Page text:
BMS signs new $200M licensing deal for CytomX probodies
Monday, March 20, 2017
Source: MedCity News
Bristol-Myers Squibb (BMS) is back for seconds, dropping $200 million for up to eight more “probody” drug candidates from CytomX Therapeutics.
Announced Monday, the deal also outlines a potential boost of “up to $448 million in future development, regulatory and sales milestone payments for each collaboration target.” In a perfect (probably unrealistic world) that would amount to $3.6 billion.
It builds on a similar agreement announced in 2014, which saw BMS license up to four candidates for an initial $50 million and $1.2 billion in possible royalties.
As the millions add up, would it have more efficient for BMS to acquire the 2008 startup? Based in South San Francisco, California, CytomX had a market capitalization of around $550 million on Monday.
Debanjan Ray, SVP of corporate development and strategy, declined to comment on any past or future M&A proposals in a phone interview. He did, however, highlight the immense scope of the probody platform.
“I think we can create very differentiated molecules with our technology and I think BMS believes that as well,” Ray said. “They’re basically expanding their access to the platform, while CytomX is maintaining our late-stage pipeline, as well as different investigational targets in the preclinical stage.”
The platform focuses on “masked” monoclonal antibodies, which offer a second layer of specificity.
The trick is that the probodies are activated by the tumor microenvironment. Until that activation takes place, the drugs are inert; they can travel innocuously through the bloodstream without affecting healthy tissue.
When they arrive at the site of the tumor, the probodies interact with certain proteases that are dysregulated in that tumor microenvironment. Through that interaction, the ‘mask’ is removed and the underlying antibody is revealed to bind, block or augment target receptors.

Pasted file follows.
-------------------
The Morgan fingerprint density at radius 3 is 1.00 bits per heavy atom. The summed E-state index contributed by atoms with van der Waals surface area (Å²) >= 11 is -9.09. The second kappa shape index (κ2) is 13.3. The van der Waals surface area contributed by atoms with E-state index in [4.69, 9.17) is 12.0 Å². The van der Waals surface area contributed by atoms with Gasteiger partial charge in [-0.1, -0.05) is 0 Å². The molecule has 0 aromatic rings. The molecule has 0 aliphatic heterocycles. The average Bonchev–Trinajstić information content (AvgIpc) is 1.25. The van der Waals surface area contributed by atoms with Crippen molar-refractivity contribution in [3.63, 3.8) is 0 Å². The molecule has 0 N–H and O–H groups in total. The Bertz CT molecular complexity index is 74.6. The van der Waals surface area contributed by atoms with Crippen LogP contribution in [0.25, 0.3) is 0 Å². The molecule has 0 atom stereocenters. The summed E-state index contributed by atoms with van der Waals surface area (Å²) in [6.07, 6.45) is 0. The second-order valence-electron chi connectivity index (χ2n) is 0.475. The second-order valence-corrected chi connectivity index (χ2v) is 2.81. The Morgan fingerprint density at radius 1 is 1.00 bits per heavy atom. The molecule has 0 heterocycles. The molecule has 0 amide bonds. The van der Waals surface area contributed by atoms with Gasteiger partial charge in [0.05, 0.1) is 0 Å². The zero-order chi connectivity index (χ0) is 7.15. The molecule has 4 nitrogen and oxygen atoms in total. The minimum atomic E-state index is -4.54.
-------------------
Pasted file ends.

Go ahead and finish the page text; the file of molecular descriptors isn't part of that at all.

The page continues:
The design gets to the heart of one of oncology’s greatest challenges; finding protein targets that are highly expressed on cancer cells and absent from healthy tissue.
“Our view is that there are lots of great antibody targets out there that aren’t druggable with traditional antibodies because there isn’t sufficient differential expression between healthy tissue and tumor tissue,” Ray said.
The obvious targets are solid tumors that have a well-established tumor microenvironment. The BMS deal, however, also involved two “non-cancer” probody candidates, which have not been publicly named.
It could be autoimmune. Conditions such as rheumatoid arthritis require targeted monoclonal antibody therapies. If the probodies could be programmed to turn on at the site of inflammation in joints, it could reduce the off-target effects.
Seattle Genetics, an antibody-drug conjugate (ADC) company, is applying its technology to systemic lupus erythematosus. That’s notable because of the overlaps between ADCs and the probody drugs.
In fact, CytomX is developing several probody-drug conjugates or PDCs. These would have the same guiding mechanism but carry a more potent payload to be dropped on the cancer cells.
There are a lot of avenues to explore. Thus, it’s probably a good thing that the company, which floated on the NASDAQ in 2015, remains independent.
CytomX shares jumped 33 percent following Monday’s announcement.